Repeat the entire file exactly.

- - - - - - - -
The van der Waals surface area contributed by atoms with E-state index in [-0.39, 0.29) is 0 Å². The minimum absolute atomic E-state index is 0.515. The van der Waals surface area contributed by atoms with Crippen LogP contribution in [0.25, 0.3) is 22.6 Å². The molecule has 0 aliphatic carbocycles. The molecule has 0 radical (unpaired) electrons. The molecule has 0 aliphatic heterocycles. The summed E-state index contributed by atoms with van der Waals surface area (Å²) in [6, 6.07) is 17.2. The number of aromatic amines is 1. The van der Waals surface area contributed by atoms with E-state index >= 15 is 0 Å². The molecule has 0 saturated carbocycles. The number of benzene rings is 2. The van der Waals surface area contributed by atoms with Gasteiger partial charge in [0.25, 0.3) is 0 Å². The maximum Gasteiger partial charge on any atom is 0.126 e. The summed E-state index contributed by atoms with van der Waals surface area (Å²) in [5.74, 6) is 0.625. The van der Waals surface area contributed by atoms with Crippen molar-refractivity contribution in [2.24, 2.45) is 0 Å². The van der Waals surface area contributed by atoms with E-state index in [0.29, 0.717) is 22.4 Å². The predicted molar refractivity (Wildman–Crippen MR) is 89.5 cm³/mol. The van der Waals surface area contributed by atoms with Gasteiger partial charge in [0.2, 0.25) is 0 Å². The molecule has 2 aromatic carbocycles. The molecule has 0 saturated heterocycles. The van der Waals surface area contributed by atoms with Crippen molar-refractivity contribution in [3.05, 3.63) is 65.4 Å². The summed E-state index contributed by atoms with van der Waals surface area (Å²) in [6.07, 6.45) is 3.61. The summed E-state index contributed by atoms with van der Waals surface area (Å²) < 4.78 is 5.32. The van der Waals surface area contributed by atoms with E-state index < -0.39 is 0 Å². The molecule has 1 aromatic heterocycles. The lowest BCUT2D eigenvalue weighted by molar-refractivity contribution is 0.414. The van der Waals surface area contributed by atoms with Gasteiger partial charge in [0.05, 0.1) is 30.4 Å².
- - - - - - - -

The van der Waals surface area contributed by atoms with E-state index in [-0.39, 0.29) is 0 Å². The minimum absolute atomic E-state index is 0.515. The van der Waals surface area contributed by atoms with Crippen LogP contribution in [0.25, 0.3) is 22.6 Å². The molecule has 0 aliphatic carbocycles. The molecule has 0 radical (unpaired) electrons. The molecule has 0 aliphatic heterocycles. The summed E-state index contributed by atoms with van der Waals surface area (Å²) in [6, 6.07) is 17.2. The number of aromatic amines is 1. The van der Waals surface area contributed by atoms with E-state index >= 15 is 0 Å². The molecule has 0 saturated carbocycles. The number of benzene rings is 2. The van der Waals surface area contributed by atoms with Gasteiger partial charge in [0.25, 0.3) is 0 Å². The maximum Gasteiger partial charge on any atom is 0.126 e. The summed E-state index contributed by atoms with van der Waals surface area (Å²) in [5.74, 6) is 0.625. The van der Waals surface area contributed by atoms with Crippen molar-refractivity contribution in [2.24, 2.45) is 0 Å². The van der Waals surface area contributed by atoms with E-state index in [0.29, 0.717) is 22.4 Å². The predicted molar refractivity (Wildman–Crippen MR) is 89.5 cm³/mol. The van der Waals surface area contributed by atoms with Gasteiger partial charge in [0.2, 0.25) is 0 Å². The molecule has 2 aromatic carbocycles. The molecule has 0 saturated heterocycles. The van der Waals surface area contributed by atoms with Crippen molar-refractivity contribution in [3.05, 3.63) is 65.4 Å². The summed E-state index contributed by atoms with van der Waals surface area (Å²) in [6.07, 6.45) is 3.61. The summed E-state index contributed by atoms with van der Waals surface area (Å²) < 4.78 is 5.32. The van der Waals surface area contributed by atoms with E-state index < -0.39 is 0 Å². The molecule has 1 aromatic heterocycles. The lowest BCUT2D eigenvalue weighted by molar-refractivity contribution is 0.414. The van der Waals surface area contributed by atoms with Gasteiger partial charge in [0.05, 0.1) is 30.4 Å².